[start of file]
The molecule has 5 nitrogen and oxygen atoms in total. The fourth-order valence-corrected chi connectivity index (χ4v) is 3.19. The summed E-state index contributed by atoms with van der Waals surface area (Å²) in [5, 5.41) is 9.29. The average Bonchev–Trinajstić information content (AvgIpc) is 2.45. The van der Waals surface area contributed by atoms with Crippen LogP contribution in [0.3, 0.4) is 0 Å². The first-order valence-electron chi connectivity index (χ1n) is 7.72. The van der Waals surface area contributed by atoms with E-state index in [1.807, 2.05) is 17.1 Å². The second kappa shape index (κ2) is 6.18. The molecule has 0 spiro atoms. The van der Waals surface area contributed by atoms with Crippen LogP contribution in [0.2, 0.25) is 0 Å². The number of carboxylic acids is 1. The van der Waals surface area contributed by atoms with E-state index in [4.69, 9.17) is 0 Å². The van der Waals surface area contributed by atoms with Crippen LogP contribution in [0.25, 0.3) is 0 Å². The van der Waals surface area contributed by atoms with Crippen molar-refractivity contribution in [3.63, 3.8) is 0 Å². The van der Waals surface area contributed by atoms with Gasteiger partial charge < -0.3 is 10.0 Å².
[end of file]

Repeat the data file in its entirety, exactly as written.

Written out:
The molecule has 5 nitrogen and oxygen atoms in total. The fourth-order valence-corrected chi connectivity index (χ4v) is 3.19. The summed E-state index contributed by atoms with van der Waals surface area (Å²) in [5, 5.41) is 9.29. The average Bonchev–Trinajstić information content (AvgIpc) is 2.45. The van der Waals surface area contributed by atoms with Crippen LogP contribution in [0.3, 0.4) is 0 Å². The first-order valence-electron chi connectivity index (χ1n) is 7.72. The van der Waals surface area contributed by atoms with E-state index in [1.807, 2.05) is 17.1 Å². The second kappa shape index (κ2) is 6.18. The molecule has 0 spiro atoms. The van der Waals surface area contributed by atoms with Crippen LogP contribution in [0.2, 0.25) is 0 Å². The number of carboxylic acids is 1. The van der Waals surface area contributed by atoms with E-state index in [4.69, 9.17) is 0 Å². The van der Waals surface area contributed by atoms with Crippen LogP contribution in [0.25, 0.3) is 0 Å². The van der Waals surface area contributed by atoms with Crippen molar-refractivity contribution in [3.63, 3.8) is 0 Å². The van der Waals surface area contributed by atoms with Gasteiger partial charge < -0.3 is 10.0 Å².